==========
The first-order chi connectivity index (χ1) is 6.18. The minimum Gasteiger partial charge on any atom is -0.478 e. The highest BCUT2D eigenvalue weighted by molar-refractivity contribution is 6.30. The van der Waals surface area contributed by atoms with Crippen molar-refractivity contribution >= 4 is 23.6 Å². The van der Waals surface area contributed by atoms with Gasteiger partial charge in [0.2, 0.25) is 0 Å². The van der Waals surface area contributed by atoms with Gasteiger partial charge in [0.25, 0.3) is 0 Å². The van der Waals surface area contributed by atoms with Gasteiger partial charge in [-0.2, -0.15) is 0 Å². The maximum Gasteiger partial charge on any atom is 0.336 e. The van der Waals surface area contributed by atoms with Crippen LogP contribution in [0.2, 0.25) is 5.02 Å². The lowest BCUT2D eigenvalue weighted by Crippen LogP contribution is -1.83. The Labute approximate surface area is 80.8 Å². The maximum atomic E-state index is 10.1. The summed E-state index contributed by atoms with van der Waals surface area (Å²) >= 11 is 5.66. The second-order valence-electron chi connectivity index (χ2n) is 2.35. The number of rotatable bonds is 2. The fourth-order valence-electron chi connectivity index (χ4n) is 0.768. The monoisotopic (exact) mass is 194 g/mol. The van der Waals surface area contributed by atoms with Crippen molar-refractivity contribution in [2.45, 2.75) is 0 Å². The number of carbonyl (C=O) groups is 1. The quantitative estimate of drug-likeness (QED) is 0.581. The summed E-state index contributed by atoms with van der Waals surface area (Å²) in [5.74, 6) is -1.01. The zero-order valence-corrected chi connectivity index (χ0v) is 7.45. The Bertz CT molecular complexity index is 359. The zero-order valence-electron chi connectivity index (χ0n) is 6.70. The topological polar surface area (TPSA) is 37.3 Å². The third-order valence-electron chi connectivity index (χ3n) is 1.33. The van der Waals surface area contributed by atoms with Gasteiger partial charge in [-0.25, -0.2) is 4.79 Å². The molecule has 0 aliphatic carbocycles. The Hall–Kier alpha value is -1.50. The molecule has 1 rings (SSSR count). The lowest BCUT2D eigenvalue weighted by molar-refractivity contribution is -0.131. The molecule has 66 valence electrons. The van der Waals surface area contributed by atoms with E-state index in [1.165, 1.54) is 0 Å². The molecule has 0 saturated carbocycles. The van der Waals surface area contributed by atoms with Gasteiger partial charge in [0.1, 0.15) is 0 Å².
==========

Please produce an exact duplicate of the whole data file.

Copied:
The first-order chi connectivity index (χ1) is 6.18. The minimum Gasteiger partial charge on any atom is -0.478 e. The highest BCUT2D eigenvalue weighted by molar-refractivity contribution is 6.30. The van der Waals surface area contributed by atoms with Crippen molar-refractivity contribution >= 4 is 23.6 Å². The van der Waals surface area contributed by atoms with Gasteiger partial charge in [0.2, 0.25) is 0 Å². The van der Waals surface area contributed by atoms with Gasteiger partial charge in [0.25, 0.3) is 0 Å². The van der Waals surface area contributed by atoms with Gasteiger partial charge in [-0.2, -0.15) is 0 Å². The maximum Gasteiger partial charge on any atom is 0.336 e. The van der Waals surface area contributed by atoms with Crippen LogP contribution in [0.2, 0.25) is 5.02 Å². The lowest BCUT2D eigenvalue weighted by Crippen LogP contribution is -1.83. The Labute approximate surface area is 80.8 Å². The maximum atomic E-state index is 10.1. The summed E-state index contributed by atoms with van der Waals surface area (Å²) >= 11 is 5.66. The second-order valence-electron chi connectivity index (χ2n) is 2.35. The number of rotatable bonds is 2. The fourth-order valence-electron chi connectivity index (χ4n) is 0.768. The monoisotopic (exact) mass is 194 g/mol. The van der Waals surface area contributed by atoms with Crippen molar-refractivity contribution in [2.45, 2.75) is 0 Å². The number of carbonyl (C=O) groups is 1. The quantitative estimate of drug-likeness (QED) is 0.581. The summed E-state index contributed by atoms with van der Waals surface area (Å²) in [5.74, 6) is -1.01. The zero-order valence-corrected chi connectivity index (χ0v) is 7.45. The Bertz CT molecular complexity index is 359. The zero-order valence-electron chi connectivity index (χ0n) is 6.70. The topological polar surface area (TPSA) is 37.3 Å². The third-order valence-electron chi connectivity index (χ3n) is 1.33. The van der Waals surface area contributed by atoms with Gasteiger partial charge in [-0.25, -0.2) is 4.79 Å². The molecule has 0 aliphatic carbocycles. The Hall–Kier alpha value is -1.50. The molecule has 1 rings (SSSR count). The lowest BCUT2D eigenvalue weighted by molar-refractivity contribution is -0.131. The molecule has 66 valence electrons. The van der Waals surface area contributed by atoms with E-state index in [1.165, 1.54) is 0 Å². The molecule has 0 saturated carbocycles. The van der Waals surface area contributed by atoms with Gasteiger partial charge in [0.1, 0.15) is 0 Å².